Iron Man 3 Review

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In 2008 Robert Downey Jr. hit the big screen as Iron Man in Marvel Studios’ first self-financed film, and what an introduction it was. As the first piece in their Avenger initiative, Iron Man was every comic book fans dream and Robert Downey Jr., who portrayed Tony Stark to perfection, was propelled back to the acting A-list, where he has always belonged. Five years later and it is again Iron Man that is the first one out of the traps kicking off the second phase of Marvel’s Avenger Initiative franchise, following the blockbuster smash that was the super-hero mash-up The Avengers. But does Iron Man 3 live up to the hype of its predecessors? Unfortunately no, not really.

That’s not to say that it’s a bad film, because it’s not. It would have been a struggle for any of Marvel’s solo comic based movies to follow The Avengers.

Iron Man 3 (Ben Kingsley)One year on from the events in New York that saw Tony Stark (Robert Downey Jr.) and his super-powered buddies take on aliens from another dimension, Stark is left suffering from panic attacks, which are not helped by the arrival of two new super villains. Remorseless terrorist The Mandarin (Sir Ben Kingsley) has brought the US to a standstill killing hundreds in bomb attacks. There’s also Aldrich Killian (Guy Pearce), a ghost from Stark’s past who has gone on to become a genetics genius. Along with the help of an old flame, Killian has developed a fiery serum that can re-grow limbs and render the recipient near indestructible. Unfortunately the serum has a few explosive side effects.

Writer and director Shane Black and his co-writer Drew Pearce have taken a few liberties with these comic book baddies, which is sure to infuriate loyal fans of the comics. While the big reveal of The Mandarin’s evil intentions is actually rather clever, I do myself have a few issues regarding the character, but to go into those might ruin the film for you.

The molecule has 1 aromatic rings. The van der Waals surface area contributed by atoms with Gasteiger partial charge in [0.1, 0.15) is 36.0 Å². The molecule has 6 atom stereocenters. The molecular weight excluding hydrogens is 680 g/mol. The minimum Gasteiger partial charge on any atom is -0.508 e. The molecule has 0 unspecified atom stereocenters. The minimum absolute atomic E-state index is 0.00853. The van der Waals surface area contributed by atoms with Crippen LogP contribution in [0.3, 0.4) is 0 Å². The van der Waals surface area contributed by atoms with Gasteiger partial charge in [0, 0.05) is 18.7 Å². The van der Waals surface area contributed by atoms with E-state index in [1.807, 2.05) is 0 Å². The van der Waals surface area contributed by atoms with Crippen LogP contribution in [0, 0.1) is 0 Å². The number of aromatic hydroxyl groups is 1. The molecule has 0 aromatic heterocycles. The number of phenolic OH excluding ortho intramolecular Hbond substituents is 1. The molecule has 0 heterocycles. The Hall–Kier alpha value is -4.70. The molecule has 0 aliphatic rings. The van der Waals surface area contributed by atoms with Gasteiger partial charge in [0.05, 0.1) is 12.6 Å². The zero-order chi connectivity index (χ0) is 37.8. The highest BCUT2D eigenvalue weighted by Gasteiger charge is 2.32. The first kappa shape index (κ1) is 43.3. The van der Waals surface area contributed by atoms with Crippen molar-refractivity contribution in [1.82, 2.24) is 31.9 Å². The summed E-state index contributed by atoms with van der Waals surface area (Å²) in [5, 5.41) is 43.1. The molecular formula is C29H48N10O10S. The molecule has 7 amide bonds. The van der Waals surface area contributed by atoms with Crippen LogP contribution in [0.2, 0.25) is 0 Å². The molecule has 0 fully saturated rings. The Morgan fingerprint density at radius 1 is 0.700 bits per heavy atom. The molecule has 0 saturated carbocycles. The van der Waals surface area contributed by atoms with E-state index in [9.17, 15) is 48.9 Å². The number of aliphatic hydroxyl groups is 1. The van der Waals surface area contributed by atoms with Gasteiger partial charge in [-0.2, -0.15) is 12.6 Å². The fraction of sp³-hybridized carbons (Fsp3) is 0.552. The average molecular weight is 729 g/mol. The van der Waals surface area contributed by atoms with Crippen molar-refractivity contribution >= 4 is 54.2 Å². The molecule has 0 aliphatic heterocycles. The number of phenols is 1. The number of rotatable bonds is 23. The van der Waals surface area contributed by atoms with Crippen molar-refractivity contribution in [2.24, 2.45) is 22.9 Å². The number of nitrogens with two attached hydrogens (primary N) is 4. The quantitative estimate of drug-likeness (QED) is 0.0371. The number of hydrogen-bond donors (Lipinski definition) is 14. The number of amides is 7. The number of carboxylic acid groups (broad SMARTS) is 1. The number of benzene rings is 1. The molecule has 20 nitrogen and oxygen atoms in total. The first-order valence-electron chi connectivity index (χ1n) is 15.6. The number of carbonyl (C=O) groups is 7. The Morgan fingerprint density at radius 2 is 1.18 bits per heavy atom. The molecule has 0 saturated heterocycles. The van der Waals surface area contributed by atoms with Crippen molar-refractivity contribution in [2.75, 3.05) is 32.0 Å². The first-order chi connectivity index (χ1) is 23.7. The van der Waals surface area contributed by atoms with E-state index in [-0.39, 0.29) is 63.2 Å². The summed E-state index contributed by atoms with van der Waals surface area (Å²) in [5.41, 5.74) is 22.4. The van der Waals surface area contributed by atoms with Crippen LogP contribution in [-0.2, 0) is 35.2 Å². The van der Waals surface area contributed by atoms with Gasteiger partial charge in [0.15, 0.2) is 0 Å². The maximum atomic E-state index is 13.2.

Following an open challenge from Stark, The Mandarin makes it his personal mission to destroy Iron Man any way that he can, be it psychically or emotionally. The war is on and The Mandarin demolishes Stark’s Miami mansion, which also houses all of his many inventions.

Pepper Potts played by the always lovely Gwyneth Paltrow may have escaped the attack, but she soon finds herself in the clutches of Mr Killian, whose intentions are not all together desirable. Believed dead, Stark awakes to find himself secluded, alone, miles from home and a little cold. With the help of a young kid, his old friend Col. James Rhodes aka The Iron Patriot (Don Cheadle) and an A-Team inspired building sequence, Stark sets about finding his beloved Miss Potts by meeting The Mandarin head on, in true Iron Man fashion

If you are hoping for a direct sequel to The Avengers then you will be sorely disappointed; there is almost no mention to his super buddies.

As a sequel, Iron Man 3 is more flat and a little predictable. While the previous two movies build Stark as a genius, whose quick thinking and intelligence make him the Iron Man, he is now presented as just a mechanic as the movie makes a point of showing that the suit can be controlled remotely by any one. The darkness and loyalty that had become prominent before have also been replaced by the odd cheesy moment and questionable humour, which include Downtown Abbey jokes.

In Mr Black’s defence the movie is still entertaining and this has opened up the franchise, making it more friendly for families and non-comic book fans. He has also put his own stamp on it by adding a Lethal Weapon like ‘buddy cop’ feel between Downey Jr. and Don Cheadle, whose characters up until this flick have had somewhat of a fractious relationship, all of which is forgotten as they buddy up to take on the baddies.

The action is great and the big battle is pretty impressive, though I do have an issue with how easily the Iron Men (yes I said Men) are destroyed. Also, for me the closing scenes are rather disappointing and have a bit of a final feeling, which does nothing to quash those hints that this may be Downey Jr.’s final solo outing as Iron Man.

With the movie over, I waited in anticipation for the always hidden scene that follows the credits (something fans of Marvel movies should already know). They often give a small hint as to what’s coming next, but not this time. Yes, there is an extra scene, but it is nothing more than a mini moment of comedy; no teaser or build up here.

As a whole Iron Man 3 is undeniably entertaining, but that didn’t stop me from leaving the film feeling a little disappointed and underwhelmed. Despite this I still enjoyed it and would certainly recommend that you go see it.

Iron Man 3 opens in cinemas across the UK on 25 April.

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